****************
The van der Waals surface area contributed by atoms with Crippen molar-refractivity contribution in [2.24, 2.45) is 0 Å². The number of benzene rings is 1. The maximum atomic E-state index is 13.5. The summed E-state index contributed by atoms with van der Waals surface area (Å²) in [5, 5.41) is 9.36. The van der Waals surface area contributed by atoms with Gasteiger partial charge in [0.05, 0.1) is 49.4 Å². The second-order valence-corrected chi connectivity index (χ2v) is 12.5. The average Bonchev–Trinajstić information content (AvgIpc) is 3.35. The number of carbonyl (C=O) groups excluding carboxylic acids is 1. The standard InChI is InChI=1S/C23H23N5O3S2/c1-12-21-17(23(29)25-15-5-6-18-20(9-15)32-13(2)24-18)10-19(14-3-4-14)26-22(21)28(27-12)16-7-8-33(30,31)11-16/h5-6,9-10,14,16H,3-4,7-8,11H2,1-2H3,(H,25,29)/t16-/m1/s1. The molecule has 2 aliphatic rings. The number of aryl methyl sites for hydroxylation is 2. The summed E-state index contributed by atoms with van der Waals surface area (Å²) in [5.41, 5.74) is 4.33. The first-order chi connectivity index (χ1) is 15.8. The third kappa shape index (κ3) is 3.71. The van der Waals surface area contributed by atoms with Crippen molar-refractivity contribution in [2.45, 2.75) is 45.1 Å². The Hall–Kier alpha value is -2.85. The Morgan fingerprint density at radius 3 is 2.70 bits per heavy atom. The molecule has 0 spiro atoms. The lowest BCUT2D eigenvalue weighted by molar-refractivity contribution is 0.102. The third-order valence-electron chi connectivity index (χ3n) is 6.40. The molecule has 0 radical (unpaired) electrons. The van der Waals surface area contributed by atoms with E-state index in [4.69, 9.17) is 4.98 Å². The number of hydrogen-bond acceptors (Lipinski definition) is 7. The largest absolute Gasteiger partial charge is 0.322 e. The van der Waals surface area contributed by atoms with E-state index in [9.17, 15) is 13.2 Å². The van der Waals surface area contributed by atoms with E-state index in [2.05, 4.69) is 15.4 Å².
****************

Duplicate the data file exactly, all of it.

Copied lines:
The van der Waals surface area contributed by atoms with Crippen molar-refractivity contribution in [2.24, 2.45) is 0 Å². The number of benzene rings is 1. The maximum atomic E-state index is 13.5. The summed E-state index contributed by atoms with van der Waals surface area (Å²) in [5, 5.41) is 9.36. The van der Waals surface area contributed by atoms with Gasteiger partial charge in [0.05, 0.1) is 49.4 Å². The second-order valence-corrected chi connectivity index (χ2v) is 12.5. The average Bonchev–Trinajstić information content (AvgIpc) is 3.35. The number of carbonyl (C=O) groups excluding carboxylic acids is 1. The standard InChI is InChI=1S/C23H23N5O3S2/c1-12-21-17(23(29)25-15-5-6-18-20(9-15)32-13(2)24-18)10-19(14-3-4-14)26-22(21)28(27-12)16-7-8-33(30,31)11-16/h5-6,9-10,14,16H,3-4,7-8,11H2,1-2H3,(H,25,29)/t16-/m1/s1. The molecule has 2 aliphatic rings. The number of aryl methyl sites for hydroxylation is 2. The summed E-state index contributed by atoms with van der Waals surface area (Å²) in [5.41, 5.74) is 4.33. The first-order chi connectivity index (χ1) is 15.8. The third kappa shape index (κ3) is 3.71. The van der Waals surface area contributed by atoms with Crippen molar-refractivity contribution in [2.45, 2.75) is 45.1 Å². The Hall–Kier alpha value is -2.85. The Morgan fingerprint density at radius 3 is 2.70 bits per heavy atom. The molecule has 0 spiro atoms. The lowest BCUT2D eigenvalue weighted by molar-refractivity contribution is 0.102. The third-order valence-electron chi connectivity index (χ3n) is 6.40. The molecule has 0 radical (unpaired) electrons. The van der Waals surface area contributed by atoms with E-state index in [4.69, 9.17) is 4.98 Å². The number of hydrogen-bond acceptors (Lipinski definition) is 7. The largest absolute Gasteiger partial charge is 0.322 e. The van der Waals surface area contributed by atoms with E-state index in [9.17, 15) is 13.2 Å². The van der Waals surface area contributed by atoms with E-state index in [2.05, 4.69) is 15.4 Å².